Former Marlins closer Heath Bell didn’t get booed in his first visit back to Marlins Park as an opponent. Taking advantage of Arizona’s day off, Bell bought a ticket in the upper deck Thursday and watched the Marlins play the Cincinnati Reds.
“Fans didn’t notice me,’’ he said Sunday. “Probably because I wasn’t wearing a hat. I had fun. I moved around, went to The Clevelander.’’
Bell didn’t pitch in Arizona’s three-game series that ended Sunday. That disappointed his new teammates who had teased him about their eagerness to watch the fans react as Bell jogged in from the bullpen.
Bell was booed often last year with the Marlins. He signed a three-year, $27-million contract and then lost the closer’s job by the All-Star break, blowing eight saves in all last season.
He finished the season with a 5.09 ERA and 19 saves. He also clashed with manager Ozzie Guillen and some teammates and was traded in October.
“I came here during the World Baseball Classic (in March), and I got booed,’’ said Bell, who pitched for Team USA and was an All-Star closer with the San Diego Padres from 2009-11.
“I got booed again in San Diego this year. I’m used to getting booed now in places I’ve played, and I expect no different if I come jogging in (at Marlins Park).
Bell said he often wonders how much the Marlins might have improved this year if owner Jeffrey Loria hadn’t broken up the team.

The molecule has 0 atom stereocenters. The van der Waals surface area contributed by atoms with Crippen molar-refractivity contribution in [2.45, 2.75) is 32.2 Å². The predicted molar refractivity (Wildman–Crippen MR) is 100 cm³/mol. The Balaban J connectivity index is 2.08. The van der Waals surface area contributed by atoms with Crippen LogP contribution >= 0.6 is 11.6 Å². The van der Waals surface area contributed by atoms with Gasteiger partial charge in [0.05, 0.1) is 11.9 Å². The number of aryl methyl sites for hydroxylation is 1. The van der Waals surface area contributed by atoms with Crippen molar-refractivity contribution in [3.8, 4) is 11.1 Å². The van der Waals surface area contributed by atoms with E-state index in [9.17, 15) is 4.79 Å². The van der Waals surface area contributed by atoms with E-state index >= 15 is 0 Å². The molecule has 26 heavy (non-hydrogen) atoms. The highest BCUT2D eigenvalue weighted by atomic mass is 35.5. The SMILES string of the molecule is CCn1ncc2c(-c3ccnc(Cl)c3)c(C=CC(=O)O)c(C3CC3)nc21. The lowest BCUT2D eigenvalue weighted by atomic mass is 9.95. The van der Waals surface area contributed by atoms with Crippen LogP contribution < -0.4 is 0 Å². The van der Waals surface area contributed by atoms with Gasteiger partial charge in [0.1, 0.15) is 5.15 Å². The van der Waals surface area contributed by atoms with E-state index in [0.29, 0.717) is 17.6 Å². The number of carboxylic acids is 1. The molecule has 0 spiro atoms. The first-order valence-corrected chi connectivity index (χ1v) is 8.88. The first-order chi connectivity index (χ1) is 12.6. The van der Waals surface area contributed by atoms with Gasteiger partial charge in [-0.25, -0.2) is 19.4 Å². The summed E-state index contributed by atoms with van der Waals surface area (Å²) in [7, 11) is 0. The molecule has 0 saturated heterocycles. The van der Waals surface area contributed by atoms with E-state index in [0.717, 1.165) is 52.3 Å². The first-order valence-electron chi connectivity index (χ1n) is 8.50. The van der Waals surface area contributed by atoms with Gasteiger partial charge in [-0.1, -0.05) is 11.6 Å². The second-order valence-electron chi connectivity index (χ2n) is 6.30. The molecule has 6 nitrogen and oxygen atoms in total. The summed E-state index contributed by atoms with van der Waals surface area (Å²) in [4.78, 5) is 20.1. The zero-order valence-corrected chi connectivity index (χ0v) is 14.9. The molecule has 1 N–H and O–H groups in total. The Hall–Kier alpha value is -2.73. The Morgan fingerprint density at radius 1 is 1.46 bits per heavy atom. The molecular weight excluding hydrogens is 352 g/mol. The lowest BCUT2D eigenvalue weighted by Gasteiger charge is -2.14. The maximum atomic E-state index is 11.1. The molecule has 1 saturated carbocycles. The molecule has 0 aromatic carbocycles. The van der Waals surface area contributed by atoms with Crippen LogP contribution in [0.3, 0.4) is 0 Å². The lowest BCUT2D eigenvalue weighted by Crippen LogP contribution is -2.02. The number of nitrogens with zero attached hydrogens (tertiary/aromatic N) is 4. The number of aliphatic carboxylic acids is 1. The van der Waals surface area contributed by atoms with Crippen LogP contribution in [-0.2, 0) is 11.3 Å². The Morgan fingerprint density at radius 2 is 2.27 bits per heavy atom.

But he said he was taking the advice of Diamondbacks manager Kirk Gibson and not commenting about what he thinks went wrong last year with the Marlins.
“Gibby told me every great player has a bad year and the best thing a player does is not talk about the bad year,’’ he said. “Besides talking a little to the press here and there, I don’t even think about last year.’’
This weekend’s series was the only series for the Diamondbacks at Miami this season.
Rare way to lose: Gerardo Parra’s home run on the first pitch of Saturday’s game accounted for the only run in the Marlins’ 1-0 loss to the Diamondbacks. The last time a major league team lost 1-0 on a first-pitch home run was Sept. 14, 1993, when Carlos Garcia of the Pirates connected on Marlins pitcher Chris Hammond’s first pitch. That game ended in six innings at Joe Robbie Stadium.
The last time a first-pitch home run in the top of the first inning held up as a contest’s only run in a nine-inning game was Sept. 2, 1963, when Pete Rose of the Cincinnati Reds homered on Mets starter Jay Hook’s first pitch at the Polo Grounds in New York. That was the first of 18 career leadoff homers for Rose, according to the Elias Sports Bureau.
The Marlins lost 1-0 on Aug. 14 when Philadelphia’s Jimmy Rollins led off the game with a home run on Josh Johnson’s second pitch.